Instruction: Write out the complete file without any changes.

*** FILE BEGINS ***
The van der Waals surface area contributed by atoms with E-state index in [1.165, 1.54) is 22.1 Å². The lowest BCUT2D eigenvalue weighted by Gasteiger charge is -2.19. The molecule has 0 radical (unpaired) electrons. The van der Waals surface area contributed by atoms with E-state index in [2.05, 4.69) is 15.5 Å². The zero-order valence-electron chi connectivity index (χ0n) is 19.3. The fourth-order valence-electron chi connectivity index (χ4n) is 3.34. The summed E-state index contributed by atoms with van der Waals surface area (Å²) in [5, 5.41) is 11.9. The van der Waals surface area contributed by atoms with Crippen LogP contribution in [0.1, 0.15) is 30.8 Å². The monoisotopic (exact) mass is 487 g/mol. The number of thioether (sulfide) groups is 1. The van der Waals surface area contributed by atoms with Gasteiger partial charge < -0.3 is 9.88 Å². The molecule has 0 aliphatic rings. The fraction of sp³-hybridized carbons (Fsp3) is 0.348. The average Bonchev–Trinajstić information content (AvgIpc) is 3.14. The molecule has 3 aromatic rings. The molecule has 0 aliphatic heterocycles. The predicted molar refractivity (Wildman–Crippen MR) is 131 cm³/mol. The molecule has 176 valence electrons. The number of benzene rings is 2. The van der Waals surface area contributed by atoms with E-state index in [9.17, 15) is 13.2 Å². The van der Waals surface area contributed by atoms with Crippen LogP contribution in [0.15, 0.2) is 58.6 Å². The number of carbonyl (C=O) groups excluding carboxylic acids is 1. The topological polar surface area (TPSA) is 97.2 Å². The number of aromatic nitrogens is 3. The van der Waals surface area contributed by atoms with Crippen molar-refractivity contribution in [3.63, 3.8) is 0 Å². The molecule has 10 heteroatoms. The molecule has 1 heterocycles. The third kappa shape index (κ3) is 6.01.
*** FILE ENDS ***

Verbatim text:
The van der Waals surface area contributed by atoms with E-state index in [1.165, 1.54) is 22.1 Å². The lowest BCUT2D eigenvalue weighted by Gasteiger charge is -2.19. The molecule has 0 radical (unpaired) electrons. The van der Waals surface area contributed by atoms with E-state index in [2.05, 4.69) is 15.5 Å². The zero-order valence-electron chi connectivity index (χ0n) is 19.3. The fourth-order valence-electron chi connectivity index (χ4n) is 3.34. The summed E-state index contributed by atoms with van der Waals surface area (Å²) in [5, 5.41) is 11.9. The van der Waals surface area contributed by atoms with Crippen LogP contribution in [0.1, 0.15) is 30.8 Å². The monoisotopic (exact) mass is 487 g/mol. The number of thioether (sulfide) groups is 1. The van der Waals surface area contributed by atoms with Gasteiger partial charge < -0.3 is 9.88 Å². The molecule has 0 aliphatic rings. The fraction of sp³-hybridized carbons (Fsp3) is 0.348. The average Bonchev–Trinajstić information content (AvgIpc) is 3.14. The molecule has 3 aromatic rings. The molecule has 0 aliphatic heterocycles. The predicted molar refractivity (Wildman–Crippen MR) is 131 cm³/mol. The molecule has 176 valence electrons. The number of benzene rings is 2. The van der Waals surface area contributed by atoms with E-state index in [9.17, 15) is 13.2 Å². The van der Waals surface area contributed by atoms with Crippen LogP contribution in [0.15, 0.2) is 58.6 Å². The number of carbonyl (C=O) groups excluding carboxylic acids is 1. The topological polar surface area (TPSA) is 97.2 Å². The number of aromatic nitrogens is 3. The van der Waals surface area contributed by atoms with Crippen molar-refractivity contribution in [3.63, 3.8) is 0 Å². The molecule has 10 heteroatoms. The molecule has 1 heterocycles. The third kappa shape index (κ3) is 6.01.